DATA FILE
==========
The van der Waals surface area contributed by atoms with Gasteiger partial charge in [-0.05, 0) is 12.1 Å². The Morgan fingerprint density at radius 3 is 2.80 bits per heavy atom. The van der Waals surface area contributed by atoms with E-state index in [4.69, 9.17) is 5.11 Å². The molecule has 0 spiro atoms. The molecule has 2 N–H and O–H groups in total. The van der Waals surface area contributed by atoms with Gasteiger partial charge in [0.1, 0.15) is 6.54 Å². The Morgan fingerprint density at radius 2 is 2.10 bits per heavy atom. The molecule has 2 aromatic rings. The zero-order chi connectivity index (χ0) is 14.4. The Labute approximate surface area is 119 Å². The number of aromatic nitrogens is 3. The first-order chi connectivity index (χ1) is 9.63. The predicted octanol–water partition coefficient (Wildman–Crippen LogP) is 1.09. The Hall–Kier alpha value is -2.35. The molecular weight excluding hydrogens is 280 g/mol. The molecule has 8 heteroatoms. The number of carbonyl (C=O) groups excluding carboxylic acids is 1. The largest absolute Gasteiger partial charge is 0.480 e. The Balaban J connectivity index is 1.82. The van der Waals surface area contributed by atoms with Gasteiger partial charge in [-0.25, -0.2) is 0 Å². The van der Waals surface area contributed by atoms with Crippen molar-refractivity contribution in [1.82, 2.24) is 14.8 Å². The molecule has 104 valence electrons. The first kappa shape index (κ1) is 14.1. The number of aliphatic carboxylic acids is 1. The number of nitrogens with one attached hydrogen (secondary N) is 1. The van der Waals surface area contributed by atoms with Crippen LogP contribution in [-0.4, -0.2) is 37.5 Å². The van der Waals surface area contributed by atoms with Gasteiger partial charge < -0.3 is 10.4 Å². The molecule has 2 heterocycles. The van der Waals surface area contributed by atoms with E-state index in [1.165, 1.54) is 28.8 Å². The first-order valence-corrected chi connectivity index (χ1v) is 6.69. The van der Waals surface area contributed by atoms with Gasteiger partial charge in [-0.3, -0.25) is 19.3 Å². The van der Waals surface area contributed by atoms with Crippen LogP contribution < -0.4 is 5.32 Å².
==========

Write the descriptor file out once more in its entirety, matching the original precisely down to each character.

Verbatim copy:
The van der Waals surface area contributed by atoms with Gasteiger partial charge in [-0.05, 0) is 12.1 Å². The Morgan fingerprint density at radius 3 is 2.80 bits per heavy atom. The van der Waals surface area contributed by atoms with E-state index in [4.69, 9.17) is 5.11 Å². The molecule has 0 spiro atoms. The molecule has 2 N–H and O–H groups in total. The van der Waals surface area contributed by atoms with Gasteiger partial charge in [0.1, 0.15) is 6.54 Å². The Morgan fingerprint density at radius 2 is 2.10 bits per heavy atom. The molecule has 2 aromatic rings. The zero-order chi connectivity index (χ0) is 14.4. The Labute approximate surface area is 119 Å². The number of aromatic nitrogens is 3. The first-order chi connectivity index (χ1) is 9.63. The predicted octanol–water partition coefficient (Wildman–Crippen LogP) is 1.09. The Hall–Kier alpha value is -2.35. The molecular weight excluding hydrogens is 280 g/mol. The molecule has 8 heteroatoms. The number of carbonyl (C=O) groups excluding carboxylic acids is 1. The largest absolute Gasteiger partial charge is 0.480 e. The Balaban J connectivity index is 1.82. The van der Waals surface area contributed by atoms with Gasteiger partial charge in [-0.25, -0.2) is 0 Å². The van der Waals surface area contributed by atoms with Crippen molar-refractivity contribution in [1.82, 2.24) is 14.8 Å². The molecule has 104 valence electrons. The first kappa shape index (κ1) is 14.1. The number of aliphatic carboxylic acids is 1. The number of nitrogens with one attached hydrogen (secondary N) is 1. The van der Waals surface area contributed by atoms with Crippen LogP contribution in [-0.4, -0.2) is 37.5 Å². The van der Waals surface area contributed by atoms with Gasteiger partial charge < -0.3 is 10.4 Å². The molecule has 2 heterocycles. The van der Waals surface area contributed by atoms with E-state index in [1.165, 1.54) is 28.8 Å². The first-order valence-corrected chi connectivity index (χ1v) is 6.69. The van der Waals surface area contributed by atoms with Gasteiger partial charge in [-0.3, -0.25) is 19.3 Å². The van der Waals surface area contributed by atoms with Crippen LogP contribution < -0.4 is 5.32 Å².